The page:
Pop with Purpose in FLAVIA’s Latest

Image courtesy of FLAVIA.

FLAVIA writes, plays, and produces her own “pop with purpose” music. FLAVIA sat down with WHRB recently while traveling through Europe to discuss her most recent EP Suck My Feminism. In Suck My Feminism, FLAVIA discusses feminism, female empowerment, and “sticking it to gender norms and the patriarchy.”

This interview has been edited for length and clarity.


Can you introduce us to your new EP, Suck My Feminism?

FLAVIA: Yeah. This EP was uncomfortable to release every step of the way. But it was never supposed to be comfortable. My hope is that it will be healing for some, empower others, and help create a higher level of understanding and respect. Suck My Feminism is about female sexual liberation, it’s about my body and a woman’s right to choose, it’s about loss, about women getting to say whatever the f*ck they want in their music, speaking out and standing up for ourselves, and worshipping and respecting our bodies that literally give humans life. I hope this will help make a difference.

Why did you decide to combine music with activism?

F: I call it “pop with purpose.” I don’t see why we can’t make amazing music that people want to listen to and dance to, but also has a deeper message behind it than just “I’m in a club and popping bottles,” which is also cool!

I think what really gave me this desire is wanting to, in some small way, make a difference through my music, as well as making great music that people can enjoy – even if it's about a heavy topic.

Like my song “Suck My Feminism” is about many things, but largely it's about sexual harassment. That's a really heavy topic to listen to, but I think if you didn't know that, you can listen to the song and enjoy it for a really great song and for an interesting beat. You can move to it, and if you want to go deeper and listen to the lyrics and allow it to touch you, then it can.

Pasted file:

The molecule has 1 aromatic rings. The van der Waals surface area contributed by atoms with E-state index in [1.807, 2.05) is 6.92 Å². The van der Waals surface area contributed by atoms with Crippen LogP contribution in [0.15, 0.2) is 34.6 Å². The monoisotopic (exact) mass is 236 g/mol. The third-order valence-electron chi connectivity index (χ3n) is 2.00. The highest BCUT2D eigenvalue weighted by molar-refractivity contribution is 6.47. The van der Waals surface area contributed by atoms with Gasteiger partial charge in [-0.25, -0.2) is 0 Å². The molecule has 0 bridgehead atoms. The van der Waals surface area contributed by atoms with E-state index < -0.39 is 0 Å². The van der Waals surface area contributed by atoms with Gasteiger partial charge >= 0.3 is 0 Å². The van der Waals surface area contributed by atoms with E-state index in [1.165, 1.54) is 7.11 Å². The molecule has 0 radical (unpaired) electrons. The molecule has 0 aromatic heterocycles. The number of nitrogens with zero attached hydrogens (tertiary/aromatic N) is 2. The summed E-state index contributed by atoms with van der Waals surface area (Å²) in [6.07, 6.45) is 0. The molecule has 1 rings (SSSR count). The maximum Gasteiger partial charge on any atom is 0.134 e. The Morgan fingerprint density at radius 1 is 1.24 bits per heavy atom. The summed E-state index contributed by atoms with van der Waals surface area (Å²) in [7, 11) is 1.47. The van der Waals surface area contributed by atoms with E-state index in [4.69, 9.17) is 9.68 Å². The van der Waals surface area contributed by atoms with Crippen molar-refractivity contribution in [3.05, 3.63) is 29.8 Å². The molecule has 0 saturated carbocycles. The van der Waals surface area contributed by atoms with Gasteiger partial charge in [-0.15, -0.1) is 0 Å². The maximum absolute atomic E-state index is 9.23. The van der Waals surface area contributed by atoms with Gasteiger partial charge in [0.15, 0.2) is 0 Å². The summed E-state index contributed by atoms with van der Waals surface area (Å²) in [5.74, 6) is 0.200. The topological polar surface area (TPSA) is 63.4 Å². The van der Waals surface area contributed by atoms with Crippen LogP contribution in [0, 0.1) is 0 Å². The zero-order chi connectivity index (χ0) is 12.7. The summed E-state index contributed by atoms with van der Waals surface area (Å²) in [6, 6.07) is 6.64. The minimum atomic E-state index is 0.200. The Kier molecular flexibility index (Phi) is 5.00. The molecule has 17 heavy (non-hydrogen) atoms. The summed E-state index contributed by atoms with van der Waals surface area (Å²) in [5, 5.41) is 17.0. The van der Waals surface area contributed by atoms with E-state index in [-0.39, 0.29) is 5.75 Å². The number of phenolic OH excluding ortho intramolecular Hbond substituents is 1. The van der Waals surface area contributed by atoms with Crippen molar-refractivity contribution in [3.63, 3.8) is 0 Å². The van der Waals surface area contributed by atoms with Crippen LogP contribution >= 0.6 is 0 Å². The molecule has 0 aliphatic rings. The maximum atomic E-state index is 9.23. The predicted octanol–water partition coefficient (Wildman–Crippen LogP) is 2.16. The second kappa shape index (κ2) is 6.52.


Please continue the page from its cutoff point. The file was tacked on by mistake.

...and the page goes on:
Your song “Nameless” is definitely one of the heavier songs on the album. If you’re comfortable sharing, could you please tell us more about your inspiration for the song?

F: Yeah, absolutely. That one is really special to me. I went through an abortion when I was 19, and for so many years, I internalized that trauma and the pain and the shame and the guilt and I just – I sort of didn't, I didn't talk about it for so long.

I think as a society and as women, especially when we internalize our trauma, it only manifests in ways that we couldn't predict. It just becomes something that is always under the surface, that we don't deal with. Actually, the day that that song poured out of me, it was originally because of a scene in a show called Sex Education. There was something about this scene that triggered me.

There's just this collective understanding between females – even if you haven't been through this – of just like, what our bodies are capable of, and the pain that one might feel going through a loss like that – whether it was by choice or not. So yeah, that was the day that this song, in five minutes, came out. I haven't changed a word of it since. And since I wrote it sobbing at the piano, the initial voice note is, like, inaudible.

That was so important for me to get out, and it was so therapeutic. When I realized how much that song was able to help other people who had been through abortions – for whatever their own reasons – and when I started getting messages from people of how that was so instrumental in their grieving, processing, and their moving forward,

Any fear that I had of putting the song out – of what are people going to think, what's my family going to think, this is such a big secret of mine – opening it out, opening up to the world about it, and hearing people's reactions, that was all so meaningful. I think I had one troll. Which for a song like that is very, very shocking.

You mentioned the pull of “what will people think,” but also “this will help a lot of people.” What ultimately pushed you to finally release that personal story?

F: I think that's sort of just my mission statement as an artist. I know, maybe it sounds cheesy, but to heal your heart with my pain. I feel lucky enough that through my art, I am able to process my deepest, hardest, and also most beautiful moments.

There's never a doubt – I don't shy away from releasing songs that might be too personal or too difficult. I welcome the conversation around them.

You know those days when you're either having the best day or the worst day, and this song comes on, and you're like, “This stranger is speaking the exact things that I feel. I feel less alone now.” I hope that my music, in some way, makes someone feel less alone.

Listen to FLAVIA’s new EP Suck My Feminism out now.


// Lily Roberts ‘25 is a guest writer for The Darker Side.